Mounting cost of clean-up bills left by hoarders like this
CLEANING up after compulsive hoarders has cost Derby Homes nearly £20,000 – including £12,000 on a house where a tenant kept a pig.
The figures, revealed following a Freedom of Information request by the Telegraph, show cases of hoarding recording by the housing organisation are on the rise.
During 2012, there have been 12 separate cases of hoarding – compared to four cases five years ago. Maureen Davis, from Derby Homes, said: “Some hoarders are relieved that we become involved as they genuinely want to resolve a problem.”
Derby Homes removed the Gloucestershire old spot pig and 28 tonnes of rubbish from the Kingsley Street home in Sinfin in March.
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The swine had been allowed to run loose in parts of the house and the building had to be cleaned of animal excrement.
When housing officers went into the property, they found the tenant had also been hoarding rubbish which filled rooms.
Now a Freedom of Information request has revealed that the cost and frequency of dealing with hoarders is on the rise.
In 2007, there were four cases of hoarding and Derby Homes cleaned up two of them. The following two years saw just one case of hoarding in each year.
But, in 2010, the group was dealing with six cases of hoarding, and that rose to 10 in 2011 and 12 in 2012.
Some of the cases are ongoing and so count in the figures for more than one year. Others require regular monitoring.
Last year, environmental health cleared a property in Osmaston Road at a cost of around £1,000.
A separate clean-up in Keble Close was under public health rules and a court warrant had to be secured to enter the property. That cost Derby Homes more than £1,300.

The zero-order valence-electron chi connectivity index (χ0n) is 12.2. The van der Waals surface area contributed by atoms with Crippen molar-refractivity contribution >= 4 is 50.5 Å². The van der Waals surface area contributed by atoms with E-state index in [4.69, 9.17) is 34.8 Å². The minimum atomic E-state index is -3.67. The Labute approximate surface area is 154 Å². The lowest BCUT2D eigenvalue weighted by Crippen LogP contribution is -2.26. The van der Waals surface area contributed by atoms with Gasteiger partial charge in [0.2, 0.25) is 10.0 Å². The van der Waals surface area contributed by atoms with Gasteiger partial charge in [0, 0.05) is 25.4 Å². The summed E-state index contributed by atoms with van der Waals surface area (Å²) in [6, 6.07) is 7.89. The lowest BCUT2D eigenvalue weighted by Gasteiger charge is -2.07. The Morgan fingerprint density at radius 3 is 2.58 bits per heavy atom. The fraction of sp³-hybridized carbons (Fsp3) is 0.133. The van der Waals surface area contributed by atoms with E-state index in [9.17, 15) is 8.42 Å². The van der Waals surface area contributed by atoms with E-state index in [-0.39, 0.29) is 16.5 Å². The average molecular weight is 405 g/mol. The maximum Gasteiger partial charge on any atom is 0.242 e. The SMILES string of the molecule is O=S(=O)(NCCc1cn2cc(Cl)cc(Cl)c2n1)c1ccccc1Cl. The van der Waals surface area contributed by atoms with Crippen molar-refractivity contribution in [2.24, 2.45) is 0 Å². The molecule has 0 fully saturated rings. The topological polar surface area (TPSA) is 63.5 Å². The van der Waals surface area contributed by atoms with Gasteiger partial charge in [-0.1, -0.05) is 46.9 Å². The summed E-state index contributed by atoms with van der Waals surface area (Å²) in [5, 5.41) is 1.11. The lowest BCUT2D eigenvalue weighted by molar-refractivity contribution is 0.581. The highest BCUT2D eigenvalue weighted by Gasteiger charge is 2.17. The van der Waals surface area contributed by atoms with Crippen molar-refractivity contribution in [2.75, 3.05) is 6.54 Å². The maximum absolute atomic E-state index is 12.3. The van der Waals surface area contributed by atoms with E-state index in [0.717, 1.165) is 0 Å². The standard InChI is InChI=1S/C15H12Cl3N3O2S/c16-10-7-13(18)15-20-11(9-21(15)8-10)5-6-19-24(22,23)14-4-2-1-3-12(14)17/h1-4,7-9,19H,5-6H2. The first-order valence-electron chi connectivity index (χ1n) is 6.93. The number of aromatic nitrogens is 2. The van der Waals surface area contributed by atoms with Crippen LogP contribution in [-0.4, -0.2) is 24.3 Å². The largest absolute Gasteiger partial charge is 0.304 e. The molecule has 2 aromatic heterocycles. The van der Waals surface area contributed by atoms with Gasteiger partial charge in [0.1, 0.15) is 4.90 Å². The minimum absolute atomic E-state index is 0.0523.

An empty home in Glengarry Way cost a further £300 to clean in 2011 after hoarders left.
This year, in addition to the Kingsley Street cost, which Derby Homes is attempting to recharge to the tenant, a house in Boscastle Road had to be cleaned after the tenant left, costing more than £3,000, which is also being charged to the former tenant.
Derby Homes says it is getting wiser to the problem of hoarding and tougher on the problem.
In November, it introduced a hoarders policy setting out how staff should look out for the signs of a hoarder and address the problem.
Meanwhile, officers are pursuing legal action in several cases.
Maureen Davis, housing operations manager for Derby Homes, said: "Derby Homes share Derbyshire's Fire and Rescue's Services concerns about the risk compulsive hoarders cause to themselves and other residents.
"We developed the hoarding policy to ensure that staff have a consistent approach to assessing the risk in each identified case and follow through with an action plan agreed between the housing officer and tenant.
"Some hoarders are relieved we have become involved as they genuinely want to resolve a problem they felt was insurmountable.